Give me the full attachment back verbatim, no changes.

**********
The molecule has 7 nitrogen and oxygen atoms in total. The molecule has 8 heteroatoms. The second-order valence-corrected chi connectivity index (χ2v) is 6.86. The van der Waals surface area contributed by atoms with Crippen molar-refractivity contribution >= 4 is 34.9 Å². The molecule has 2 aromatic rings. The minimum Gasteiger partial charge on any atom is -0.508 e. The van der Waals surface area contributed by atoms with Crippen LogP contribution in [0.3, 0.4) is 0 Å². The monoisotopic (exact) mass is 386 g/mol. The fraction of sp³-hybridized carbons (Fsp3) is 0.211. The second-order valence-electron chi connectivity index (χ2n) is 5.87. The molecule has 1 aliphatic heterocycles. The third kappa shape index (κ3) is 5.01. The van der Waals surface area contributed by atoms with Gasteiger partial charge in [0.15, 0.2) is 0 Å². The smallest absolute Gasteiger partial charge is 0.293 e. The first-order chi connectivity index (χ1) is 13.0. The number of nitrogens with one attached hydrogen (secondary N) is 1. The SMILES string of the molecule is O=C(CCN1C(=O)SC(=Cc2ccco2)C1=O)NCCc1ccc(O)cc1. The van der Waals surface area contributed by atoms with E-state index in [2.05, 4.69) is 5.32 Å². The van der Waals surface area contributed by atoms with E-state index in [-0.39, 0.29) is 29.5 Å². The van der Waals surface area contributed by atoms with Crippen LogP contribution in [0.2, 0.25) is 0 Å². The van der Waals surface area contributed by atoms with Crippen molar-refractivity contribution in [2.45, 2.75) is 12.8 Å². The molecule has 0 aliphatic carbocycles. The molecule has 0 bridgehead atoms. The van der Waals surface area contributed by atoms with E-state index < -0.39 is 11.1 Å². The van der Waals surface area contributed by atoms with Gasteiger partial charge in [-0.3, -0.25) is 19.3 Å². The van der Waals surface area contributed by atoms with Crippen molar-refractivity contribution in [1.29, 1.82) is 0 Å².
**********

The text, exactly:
The molecule has 7 nitrogen and oxygen atoms in total. The molecule has 8 heteroatoms. The second-order valence-corrected chi connectivity index (χ2v) is 6.86. The van der Waals surface area contributed by atoms with Crippen molar-refractivity contribution >= 4 is 34.9 Å². The molecule has 2 aromatic rings. The minimum Gasteiger partial charge on any atom is -0.508 e. The van der Waals surface area contributed by atoms with Crippen LogP contribution in [0.3, 0.4) is 0 Å². The monoisotopic (exact) mass is 386 g/mol. The fraction of sp³-hybridized carbons (Fsp3) is 0.211. The second-order valence-electron chi connectivity index (χ2n) is 5.87. The molecule has 1 aliphatic heterocycles. The third kappa shape index (κ3) is 5.01. The van der Waals surface area contributed by atoms with Gasteiger partial charge in [0.15, 0.2) is 0 Å². The smallest absolute Gasteiger partial charge is 0.293 e. The first-order chi connectivity index (χ1) is 13.0. The number of nitrogens with one attached hydrogen (secondary N) is 1. The SMILES string of the molecule is O=C(CCN1C(=O)SC(=Cc2ccco2)C1=O)NCCc1ccc(O)cc1. The van der Waals surface area contributed by atoms with E-state index in [2.05, 4.69) is 5.32 Å². The van der Waals surface area contributed by atoms with E-state index in [-0.39, 0.29) is 29.5 Å². The van der Waals surface area contributed by atoms with Crippen LogP contribution in [0.2, 0.25) is 0 Å². The van der Waals surface area contributed by atoms with Crippen molar-refractivity contribution in [2.45, 2.75) is 12.8 Å². The molecule has 0 aliphatic carbocycles. The molecule has 0 bridgehead atoms. The van der Waals surface area contributed by atoms with E-state index < -0.39 is 11.1 Å². The van der Waals surface area contributed by atoms with Gasteiger partial charge in [-0.3, -0.25) is 19.3 Å². The van der Waals surface area contributed by atoms with Crippen molar-refractivity contribution in [1.29, 1.82) is 0 Å².